What I tried to explain in my post is that none of the vendors likes to address the PLM mid-market as a global business. Typical mid-market companies like Microsoft and Autodesk try not to talk about PLM.

    If you look to the German market, they were the first to embrace PDM, due to the fact that there is a huge mid-market of small and mid-sized manufacturing companies. Products like Eigner and Compass were very complete at that time.

    But after being bought by some major global vendors (Oracle / Autodesk), they became invisible, obsolete and phased out, instead of being the platform for a global mid-market offering. A lot of knowledge disappeared here.

    I believe, thanks to the DIN-standards, a lot of standardization was done for the German market. Sachmerkmal-Leiste is a typical example, which is typical to the German market but unknown elsewhere around the world, although it is a common best practice.

    A connection to ERP is for me not a proof point that the company is doing PLM. In many cases I have observed, it is just an automatic transfer of BOM data to the manufacturing department and there they manipulate not connected to engineering the BOM further. So replacing the manual type work by automation.

    In one of my previous posts: http://virtualdutchman.com/2008/07/03/where-is-the-mbom I wrote about this.

    Interesting to learn from your company is, how do you handle the dominance of SAP for sure in Germany, as they also claim to have the PLM extension, so why introducing another PLM system ?

    I think, and here we come back to Oleg’s post, it is all about granularity – as PLM is not a product and it is not a standard implementation. Question for me is, will this ever exist in a global mid-market ?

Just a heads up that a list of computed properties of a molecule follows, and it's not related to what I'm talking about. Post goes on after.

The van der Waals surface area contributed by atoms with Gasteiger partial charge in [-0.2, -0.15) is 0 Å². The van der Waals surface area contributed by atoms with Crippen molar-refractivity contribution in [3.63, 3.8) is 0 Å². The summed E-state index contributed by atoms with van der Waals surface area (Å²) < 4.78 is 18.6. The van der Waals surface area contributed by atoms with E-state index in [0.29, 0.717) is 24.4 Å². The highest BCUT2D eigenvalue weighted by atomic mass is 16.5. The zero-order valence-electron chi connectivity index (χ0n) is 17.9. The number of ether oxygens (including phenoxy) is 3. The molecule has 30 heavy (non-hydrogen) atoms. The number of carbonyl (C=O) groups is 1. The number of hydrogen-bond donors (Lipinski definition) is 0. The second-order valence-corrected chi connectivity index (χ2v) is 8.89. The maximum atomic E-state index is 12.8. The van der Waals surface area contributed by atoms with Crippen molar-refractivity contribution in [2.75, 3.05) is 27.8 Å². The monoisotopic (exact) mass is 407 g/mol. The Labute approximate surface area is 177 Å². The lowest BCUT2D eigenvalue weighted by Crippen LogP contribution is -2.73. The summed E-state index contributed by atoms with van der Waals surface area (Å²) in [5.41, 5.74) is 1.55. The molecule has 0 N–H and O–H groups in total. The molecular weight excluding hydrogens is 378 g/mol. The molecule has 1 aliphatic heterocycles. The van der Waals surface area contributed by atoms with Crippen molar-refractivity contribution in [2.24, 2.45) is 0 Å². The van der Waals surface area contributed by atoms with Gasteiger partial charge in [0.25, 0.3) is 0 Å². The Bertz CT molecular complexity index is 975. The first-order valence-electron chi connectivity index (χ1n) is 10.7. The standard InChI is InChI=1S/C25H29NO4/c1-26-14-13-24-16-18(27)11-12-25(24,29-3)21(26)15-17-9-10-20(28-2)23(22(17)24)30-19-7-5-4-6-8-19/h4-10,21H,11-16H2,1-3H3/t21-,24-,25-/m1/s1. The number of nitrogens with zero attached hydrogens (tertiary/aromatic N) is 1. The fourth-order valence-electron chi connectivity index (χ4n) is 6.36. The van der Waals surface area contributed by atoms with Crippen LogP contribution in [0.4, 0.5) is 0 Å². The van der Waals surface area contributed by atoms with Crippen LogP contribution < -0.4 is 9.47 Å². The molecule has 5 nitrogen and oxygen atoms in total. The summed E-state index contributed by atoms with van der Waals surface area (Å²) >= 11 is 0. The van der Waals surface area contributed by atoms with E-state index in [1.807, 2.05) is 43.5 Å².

• Frank, Thank you for comment! I think, to see PLM as vision (or initiative) driven by customers is an interesting approach. For mid-market space, where no one is similar, it may come as a game changer. However, to make it happen, you need to provide a system to support it. Today, the most reliable (but still not efficient) system for such implementations is MS Excel. About vendors — in the end, they are organizations for profit. PLM comes bundled into ERP or CAD- this is how it works for many years. Best, Oleg

  • Jos, Agree with you. Since lots of systems (like you mentioned) dissolved into large software vendors, this is the exact time to think and analyze the results and analyze how to deliver a solution for mid-sized companies. Thanks for your comments! Best, Oleg.

  • Frank

    Jos, I see your point and agree: PLM for the mid-market as a single vendor’s product offering is impossible (if not absurd). PLM is by far more business initiative and services than software products, and a lot of mid-market companies may not have the resources to create an effective PLM iniative. And while larger companies have and spend those resources, their PLM programs are also not based on a single vendors software products.